Tuesday, August 6th, 2013

Rubi Girls, James Bond and Marion’s pizza

I thought I’d mention a few fun things I did this past weekend, lest you get the impression from Sunday’s post that my life’s all gloom and doom.

Saturday evening I saw the Rubi Girls at the Dayton Art Institute. The highlight of the evening was a special 10th anniversary showing of the Rubi Girls documentary film by Jonathan McNeal (aka Ileasa Plymouth), followed by a live performance, all in the Renaissance Theater.
Taj Mahal and me in my brand new t-shirt
The proceeds of the evening were split 50/50 between the Rubi Girls to support AIDS organizations and the DAI towards a new sound system (which, as I’ve noted before, is desperately needed). The Rubi Girls were fun, as always, even doing a rendition of the ever-popular Rubi Dance.

After the show, everyone moved to the Gothic Cloister for the after party. Souvenir t-shirts were on sale, the bars were flowing, the Rubi Girls were mingling, and everyone was enjoying the food catered by Dana Downs of Roost Modern Italian. Unfortunately this was the last time we’d be able to enjoy Dana’s food at the DAI, as they have parted ways (see “Restaurant owner says lack of revenue, disagreements doomed Art Institute partnership”) and Leo Bistro is now managed by Elite Catering, with a new menu lacking favorites such as the Branh Mi sandwich (ginger lemongrass pork, carrot daikon pickle, siracha mayo, bacon jam, yum!), which luckily I had one last time the week before. I do like going to Roost itself but I’ve really enjoyed having Leo Bistro right across the street. I will try out the new Elite Catering Leo Bistro in the hopes that it’s worth patronizing.


Martin Bevis peforming on the Wurlitzer Organ at Victoria Theatre
I spent Sunday afternoon with my mother. First we went to Victoria Theatre to see one of their Cool Films. This weekend was James Bond weekend and the Sunday movie was Live and Let Die, the first Bond film to star Roger Moore, my favorite of the James Bonds, perhaps because Sean Connery was before my time. The movie was preceded by Martin Bevis performing on the Wurlitzer organ and then a Bugs Bunny/Wile E. Coyote cartoon. I liked James Bond but something I didn’t realize watching Bond when I was kid is how inept the criminals in this film are: if you want to kill James Bond, don’t stick him on a rock in a pond full of crocodiles and then walk away—just shoot him!

After the movie, Mother and I went to Marion’s Piazza to use our 48th anniversary 48% off coupons. To celebrate their anniversary, Marion’s used to sell pizzas at their 1965 prices, but they switched a couple years ago to offering a discount matching their anniversary—here’s hoping they keep the current policy for their 100th anniversary and that I’m still around! Marion’s was born the same year I was, and I’ve been eating Marion’s pizza all my life (the sausage may look like animal droppings, but it’s delicious!). You can read another fun Marion’s memory here. The deal with the anniversary coupons is that you can’t phone in orders but have to place them at the restaurant. Marion’s is very efficient, though, so the line moves quickly. I was wearing my brand new Rubi Girls t-shirt, and interestingly three different people, including the manager at Marion’s, asked me about it. The Marion’s manager wanted to know if I was one of the Rubi Girls. Another person said they loved the Rubi Girls. A third person asked if I knew Josh Stucky aka Dana Sintell (I do); it turns out she went to high school with him but amazingly has never seen him perform!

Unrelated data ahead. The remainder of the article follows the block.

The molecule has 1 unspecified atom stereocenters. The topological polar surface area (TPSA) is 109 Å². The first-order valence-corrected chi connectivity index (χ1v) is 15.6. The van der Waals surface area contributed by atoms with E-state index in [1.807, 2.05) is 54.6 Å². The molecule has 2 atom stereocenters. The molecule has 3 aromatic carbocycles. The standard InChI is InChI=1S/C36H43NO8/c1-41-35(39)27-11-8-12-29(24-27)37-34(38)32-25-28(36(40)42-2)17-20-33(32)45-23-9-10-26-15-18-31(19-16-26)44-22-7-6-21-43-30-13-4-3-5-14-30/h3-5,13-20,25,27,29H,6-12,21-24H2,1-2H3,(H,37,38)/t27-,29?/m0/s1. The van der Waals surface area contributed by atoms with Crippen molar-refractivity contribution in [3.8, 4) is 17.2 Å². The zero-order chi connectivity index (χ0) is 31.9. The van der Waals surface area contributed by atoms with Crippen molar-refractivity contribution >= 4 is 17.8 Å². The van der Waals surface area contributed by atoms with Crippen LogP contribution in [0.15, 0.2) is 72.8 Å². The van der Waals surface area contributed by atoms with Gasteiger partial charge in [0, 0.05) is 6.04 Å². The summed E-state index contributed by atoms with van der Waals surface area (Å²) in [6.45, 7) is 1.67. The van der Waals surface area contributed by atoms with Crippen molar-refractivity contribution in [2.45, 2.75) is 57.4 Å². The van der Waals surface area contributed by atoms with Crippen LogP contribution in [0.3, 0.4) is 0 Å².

So there you have three fun things to do whether you live in Dayton or are just visiting. Actually folks who aren’t native Daytonians often don’t like Marion’s, but they’re crazy!

Thursday, June 13th, 2013

I bought a CD at the Dayton Art Institute last night

Doing so wasn’t something I’d planned, but I got an email yesterday from the Dayton Art Institute reminding me that their first Twilight Concert was that evening, and I didn’t anything better to do, so I went. The program didn’t look especially interesting—it just listed “Gem City Chorus” and “Jeremy Collins, guitar”—but I live right across from the DAI and have a membership, so I figured I might as well go.

I walked over early so that I could stop at Leo Bistro for a drink and a bite to eat before the concert. Leo Bistro is the DAI’s fancy new bar/café, replacing their old Café Monet and in a much better location, at the front of the building off the rotunda, where the gift shop used to be. Leo Bistro’s run by the same people who own Roost Modern Italian, and the food, although limited in selection, is good. During the DAI’s flood exhibit I would walk over to have dinner at Leo Bistro about once a week, but since that exhibit closed, evening traffic at the museum’s been a bit sparse (lunch is still hopping though), and so Leo Bistro has reduced its evening offerings to a short bar menu. I had a glass of Casa Bianchi Malbec and the pepperoni and mozzarella arrancini.

That put me in a good mood for my stroll through the permanent exhibits—during which I did not encounter a single person although I did spy a large group of women in a cloister—on my way to the Renaissance Auditorium for the concert. It might have been because of the big media frenzy about the coming derecho, but not many people came to the concert. I know the audience was outnumbered by the 50 or so members of Gem City chorus, and I suspect we may also have been outnumbered by the museum staff as well.

I snagged a seat in the middle of the second row, which turned out to be an excellent choice because the concert turned out to be all acoustic. A poor woman struggled with a couple microphones for about 10 minutes before the concert but finally gave up. Actually performances in the Renaissance Auditorium don’t really need amplification (I know, having sung there with the Dayton Gay Mens Chorus). It’s a fairly small space and we were a rather small audience.


Jeremy Collins
That was the setup for the best part of the evening. The featured guitarist, Jeremy Collins, was on stage directly in front of me, so it was like having a private recital just for me.

Collins did his first piece, “Winter Dream” from his CD of the same name, in the dark. I guess the same woman who couldn’t manage the microphone also wasn’t up to the challenge of the lights. Collins mentioned being at a competition once where the power went out and a fellow competitor did his entire performance in absolute pitch black. We still had some light coming in from the doors on either side, so we could still see Collins, but the darkness made the performance seem even more intimate.